(Quantitative) structure-activity relationship models for genotoxicity

Commonly used acronym: (Q)SAR models for genotoxicity

Scope of the method

The Method relates to
  • Human health
The Method is situated in
  • Basic Research
  • Regulatory use - Routine production
  • Translational - Applied Research
Type of method
  • In silico


Method keywords
  • VEGA Hub
  • Derek Nexus
  • Sarah Nexus
  • bacterial mutagenicity
  • chromosome damage
  • prediction models
  • in vitro micronucleus
  • ames test
Scientific area keywords
  • in silico models
  • DNA damage
  • genotoxicity
  • Toxicology
Method description

In silico tools are computer-assisted methodologies with a high-throughput that allow to predict the toxic potential of compounds without experimental testing. Consequently, in silico tools are time-, cost- and animal-saving in nature. The most commonly used methods are (quantitative) structure-activity relationship ((Q)SAR) models. These methodologies are based on the hypothesis that similar structures are expected to display similar biological (or toxicological) properties and mechanisms of action. Especially for (bacterial) mutagenicity, a wide variety of (Q)SAR models with good reliability exist. The bacterial reverse gene mutation test (often referred to as 'Ames test') has been the golden standard for testing mutagenicity for decades and consequently, a large collection of data is available to build robust prediction models. For the other toxicological endpoints including chromosome damage, (Q)SAR models are often still in a less advanced state although important progress has been made over the last years. (Q)SAR models are particularly of interest for priority setting or when no or limited amounts of the compound are available. Within our lab, we have the most experience with the genotoxicity models present in the open source VEGA Hub and with the commercial software Derek and Sarah Nexus.

Lab equipment

Computer software:

  • - Commercial software: Derek Nexus, Sarah Nexus
  • - Open source software: VEGA Hub (https://www.vegahub.eu/)
Method status
  • Published in peer reviewed journal

Pros, cons & Future potential

  • (Q)SAR models are time-, cost- and animal-saving in nature.
  • Moreover, the (Q)SAR models in the VEGA Hub are freely available.

The reliability of the (Q)SAR models will depend on the quality of the data that have been used to build the model. For bacterial mutagenicity, large datasets are available, and consequently, a large number of relatively robust (Q)SAR models have been developed. Less data are available for other genotoxic endpoints such as in vitro and in vivo chromosome damage resulting in general in models with lower reliability.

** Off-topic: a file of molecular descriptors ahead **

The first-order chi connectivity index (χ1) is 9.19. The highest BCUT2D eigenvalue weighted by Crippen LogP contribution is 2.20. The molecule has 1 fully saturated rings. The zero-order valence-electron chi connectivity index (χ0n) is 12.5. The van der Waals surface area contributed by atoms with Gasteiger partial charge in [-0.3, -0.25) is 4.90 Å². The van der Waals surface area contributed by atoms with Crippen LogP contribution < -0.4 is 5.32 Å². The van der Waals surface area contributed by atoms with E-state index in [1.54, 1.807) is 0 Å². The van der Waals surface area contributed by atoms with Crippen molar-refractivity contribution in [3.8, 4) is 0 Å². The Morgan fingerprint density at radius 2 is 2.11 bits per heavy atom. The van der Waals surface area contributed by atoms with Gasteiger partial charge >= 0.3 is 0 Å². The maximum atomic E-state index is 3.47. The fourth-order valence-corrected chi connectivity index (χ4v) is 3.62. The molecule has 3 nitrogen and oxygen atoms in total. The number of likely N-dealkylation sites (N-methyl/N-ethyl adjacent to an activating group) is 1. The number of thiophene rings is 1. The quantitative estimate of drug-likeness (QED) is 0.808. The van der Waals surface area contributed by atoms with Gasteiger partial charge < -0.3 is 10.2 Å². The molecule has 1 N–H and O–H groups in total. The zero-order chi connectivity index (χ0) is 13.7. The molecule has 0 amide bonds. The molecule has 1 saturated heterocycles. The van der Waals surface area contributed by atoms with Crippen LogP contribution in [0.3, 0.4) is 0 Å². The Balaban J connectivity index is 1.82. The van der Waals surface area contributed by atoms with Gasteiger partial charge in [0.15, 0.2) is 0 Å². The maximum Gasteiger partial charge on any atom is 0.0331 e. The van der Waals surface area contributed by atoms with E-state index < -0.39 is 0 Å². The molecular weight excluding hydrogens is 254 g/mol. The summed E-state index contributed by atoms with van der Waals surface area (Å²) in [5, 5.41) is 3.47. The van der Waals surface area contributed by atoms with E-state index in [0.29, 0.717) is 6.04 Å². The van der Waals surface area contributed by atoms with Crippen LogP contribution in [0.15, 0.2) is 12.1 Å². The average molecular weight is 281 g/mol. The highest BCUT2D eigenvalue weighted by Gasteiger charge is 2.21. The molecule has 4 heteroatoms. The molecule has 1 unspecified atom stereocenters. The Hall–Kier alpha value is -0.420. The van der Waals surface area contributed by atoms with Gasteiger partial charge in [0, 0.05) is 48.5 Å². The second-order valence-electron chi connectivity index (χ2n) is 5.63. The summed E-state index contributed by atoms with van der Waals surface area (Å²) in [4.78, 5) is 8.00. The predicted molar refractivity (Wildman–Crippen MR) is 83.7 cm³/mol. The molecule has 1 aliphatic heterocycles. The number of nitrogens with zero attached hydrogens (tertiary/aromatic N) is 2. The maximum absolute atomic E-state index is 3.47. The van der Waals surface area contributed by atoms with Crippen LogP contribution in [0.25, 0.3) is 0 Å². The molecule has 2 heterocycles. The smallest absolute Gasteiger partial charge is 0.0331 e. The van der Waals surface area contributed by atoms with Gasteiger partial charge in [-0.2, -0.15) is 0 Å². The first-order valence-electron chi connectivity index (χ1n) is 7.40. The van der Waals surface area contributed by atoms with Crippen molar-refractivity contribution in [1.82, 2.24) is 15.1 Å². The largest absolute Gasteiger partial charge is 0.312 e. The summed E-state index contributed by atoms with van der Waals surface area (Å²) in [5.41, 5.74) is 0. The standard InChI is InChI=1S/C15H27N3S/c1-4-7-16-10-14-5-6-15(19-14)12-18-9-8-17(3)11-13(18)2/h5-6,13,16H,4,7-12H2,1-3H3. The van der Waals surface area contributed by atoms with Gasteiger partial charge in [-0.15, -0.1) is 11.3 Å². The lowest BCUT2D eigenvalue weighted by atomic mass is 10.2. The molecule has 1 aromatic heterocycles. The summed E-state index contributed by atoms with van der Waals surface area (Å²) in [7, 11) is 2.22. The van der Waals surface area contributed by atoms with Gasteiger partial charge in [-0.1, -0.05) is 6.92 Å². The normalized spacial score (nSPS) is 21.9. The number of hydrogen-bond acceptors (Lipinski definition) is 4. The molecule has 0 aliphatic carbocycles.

By extending/improving the underlying datasets and/or the underlying mathematical tools, new and/or updated (Q)SAR models for genotoxicity are constantly being developed.

Future & Other applications

Currently, we have the most experience with the application of (Q)SAR models for genotoxicity. However, we are also exploring their use for other toxicological endpoints such as carcinogenicity and endocrine activity.

References, associated documents and other information


1. Baderna D, Van Overmeire I, Lavado GJ, Gadaleta D, Mertens B. In Silico Methods for Chromosome Damage. Methods Mol Biol. 2022;2425:185-200. doi: 10.1007/978-1-0716-1960-5_8. PMID: 35188633.

2. Barhdadi S, Mertens B, Van Bossuyt M, Van De Maele J, Anthonissen R, Canfyn M, Courselle P, Rogiers V, Deconinck E, Vanhaecke T. Identification of flavouring substances of genotoxic concern present in e-cigarette refills. Food Chem Toxicol. 2021 Jan;147:111864. doi: 10.1016/j.fct.2020.111864. Epub 2020 Nov 18. PMID: 33217530.

3. Van Bossuyt M, Raitano G, Honma M, Van Hoeck E, Vanhaecke T, Rogiers V, Mertens B, Benfenati E. New QSAR models to predict chromosome damaging potential based on the in vivo micronucleus test. Toxicol Lett. 2020 Sep 1;329:80-84. doi: 10.1016/j.toxlet.2020.04.016. Epub 2020 Apr 29. PMID: 32360788.

4. Van Bossuyt M, Van Hoeck E, Vanhaecke T, Rogiers V, Mertens B. Prioritizing substances of genotoxic concern for in-depth safety evaluation using non-animal approaches: The example of food contact materials. ALTEX. 2019;36(2):215-230. doi: 10.14573/altex.1810011. Epub 2018 Nov 28. PMID: 30488084.

5. Van Bossuyt M, Van Hoeck E, Raitano G, Vanhaecke T, Benfenati E, Mertens B, Rogiers V. Performance of In Silico Models for Mutagenicity Prediction of Food Contact Materials. Toxicol Sci. 2018 Jun 1;163(2):632-638. doi: 10.1093/toxsci/kfy057. PMID: 29579255.

6. Van Bossuyt M, Van Hoeck E, Vanhaecke T, Rogiers V, Mertens B. Safeguarding human health using in silico tools? Arch Toxicol. 2017 Jul;91(7):2705-2706. doi: 10.1007/s00204-017-1931-z. Epub 2017 Feb 8. PMID: 28180947.

7. Ates G, Raitano G, Heymans A, Van Bossuyt M, Vanparys P, Mertens B, Chesne C, Roncaglioni A, Milushev D, Benfenati E, Rogiers V, Doktorova TY. In silico tools and transcriptomics analyses in the mutagenicity assessment of cosmetic ingredients: a proof-of-principle on how to add weight to the evidence. Mutagenesis. 2016 Jul;31(4):453-61. doi: 10.1093/mutage/gew008. Epub 2016 Mar 15. PMID: 26980085.

Contact person

Birgit Mertens


Scientific Direction Chemical and Physical Health Risks